Gabapentin, mostly used for its anticonvulsant and analgesic properties, is currently being delved into as a possible treatment for alcohol use disorder. Presently, there is not a significant amount of literature comparing it to naltrexone or acamprosate; however, in studies, it has been shown that gabapentin reduces alcoholic cravings and withdrawal symptoms, which may be beneficial to remaining abstinent.1,2,3,4,5 With its low risk of abuse and negligible side effects (favorable safety profile) gabapentin has gained support for alcohol withdrawal and dependence treatment.1,2,5,6,7 It is also not metabolized by the liver and therefore can be used in patients with liver dysfunction.1,2,6
The exact mechanism behind our patient’s sustained improvement from alcoholic cravings is unclear. It is hypothesized that the central nucleus of the amygdala (CeA) has an important role in the voluntary control of ethanol intake.3 Currently, activation of the CeA by gabapentin is thought to suppress alcohol-self administration by reducing a high-anxiety state that potentially drives excessive drinking in animal models.3 Therefore, gabapentin regulation of GABAergic neurotransmission, has potential to eradicate the high-anxiety behavior and thus normalize alcohol intake.3
Gabapentin is an effective FDA approved drug for the management of seizures and neuropathic pain. In conclusion, studies have found that gabapentin, specifically the 1800 mg dose2,5, has been effective in the treatment of alcohol use disorder and in preventing relapse-associated symptoms such as cravings, mood and sleep disturbances. Gabapentin could be the preferred medication over benzodiazepines, a controlled and addictive substance, because of its low abuse potential, increased rates of abstinence, decreased number of heavy drinking days and relatively low side effect profile. However, at this time it is unclear how long these benefits may persist. This would provide primary care physicians an effective treatment for patients suffering from alcohol use disorder. Based on the evidence thus far, it appears that gabapentin is a novel treatment option in the management of alcohol dependence. In the future, this case proposes the need for more research using gabapentin as a first-line treatment for alcohol use disorder.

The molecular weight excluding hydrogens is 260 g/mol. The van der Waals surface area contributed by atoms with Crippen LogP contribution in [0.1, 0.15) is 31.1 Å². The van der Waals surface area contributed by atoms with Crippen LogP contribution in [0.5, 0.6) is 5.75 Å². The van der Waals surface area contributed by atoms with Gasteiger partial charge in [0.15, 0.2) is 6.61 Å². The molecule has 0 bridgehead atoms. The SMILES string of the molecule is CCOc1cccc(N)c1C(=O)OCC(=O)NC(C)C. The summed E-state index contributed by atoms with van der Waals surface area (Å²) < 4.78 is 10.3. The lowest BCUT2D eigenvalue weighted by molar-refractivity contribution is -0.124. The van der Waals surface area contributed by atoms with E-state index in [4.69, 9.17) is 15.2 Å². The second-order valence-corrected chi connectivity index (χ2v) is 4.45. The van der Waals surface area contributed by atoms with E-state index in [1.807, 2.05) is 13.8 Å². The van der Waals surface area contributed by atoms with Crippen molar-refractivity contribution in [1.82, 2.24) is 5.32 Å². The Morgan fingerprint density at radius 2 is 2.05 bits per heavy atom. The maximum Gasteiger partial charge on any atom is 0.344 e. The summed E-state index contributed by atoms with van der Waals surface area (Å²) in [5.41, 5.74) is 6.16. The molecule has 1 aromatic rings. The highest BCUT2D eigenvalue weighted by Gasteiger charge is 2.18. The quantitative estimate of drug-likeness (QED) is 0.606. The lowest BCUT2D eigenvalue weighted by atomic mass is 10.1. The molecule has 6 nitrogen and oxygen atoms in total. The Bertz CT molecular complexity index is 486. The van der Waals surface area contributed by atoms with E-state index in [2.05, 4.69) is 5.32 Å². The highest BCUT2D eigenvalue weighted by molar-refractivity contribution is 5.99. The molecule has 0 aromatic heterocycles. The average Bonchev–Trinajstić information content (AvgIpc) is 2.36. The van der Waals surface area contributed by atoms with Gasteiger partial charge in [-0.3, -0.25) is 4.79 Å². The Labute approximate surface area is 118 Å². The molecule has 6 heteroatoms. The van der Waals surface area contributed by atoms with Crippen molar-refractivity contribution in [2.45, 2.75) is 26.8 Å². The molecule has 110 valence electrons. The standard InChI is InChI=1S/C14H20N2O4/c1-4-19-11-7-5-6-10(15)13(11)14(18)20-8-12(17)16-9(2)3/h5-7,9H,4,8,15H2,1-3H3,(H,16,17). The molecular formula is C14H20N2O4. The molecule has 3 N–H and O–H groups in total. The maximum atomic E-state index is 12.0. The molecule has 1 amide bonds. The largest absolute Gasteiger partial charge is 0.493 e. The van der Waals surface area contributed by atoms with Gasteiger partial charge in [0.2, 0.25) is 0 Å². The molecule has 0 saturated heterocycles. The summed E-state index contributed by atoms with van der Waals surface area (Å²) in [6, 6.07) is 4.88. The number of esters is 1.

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- Mason B, Quello S, Goodell V, Shadan F, Kyle M, Begovic A. Gabapentin Treatment for Alcohol Dependence: A Randomized Controlled Trial. 2014;174(1):70-7.
- Roberto M, Glipin N, O’Dell L, Cruz M, Morse A, Siggins M, et al. Cellular and Behavioral Interactions of Gabapentin with Alcohol Dependence. [amygdala, ethanol dependence, IPSC, paired-pulse facilitation, anxiety, ethanol-self administration]. 2008;28(22):5762-71.
- Myrick H, Malcolm R, Randall P, Boyle E, Anton R, Becker H, et al. A Double‐Blind Trial of Gabapentin Versus Lorazepam in the Treatment of Alcohol Withdrawal. [gabapentin, alcohol dependence, alcohol withdrawal, lorazepam]. 2009;33(9):1582-8.
- Nichols T. Off-label use of gabapentin for management of alcohol use disorders. [gabapentin, alcohol use disorder, alcohol, detox, detoxification, dependence]. 2015;5(6):248-52.
- Yesil B, Elbozan B. Gabapentin withdrawal in a depressed patient: A case report. [gabapentin, withdrawal, drug abuse]. 2016;17(3):61-3.
- Rose MA, Kam PCA. Gabapentin: pharmacology and its use in pain management. [pharmacology, gabapentin, neuropathic]. 2002;57(5):451-62.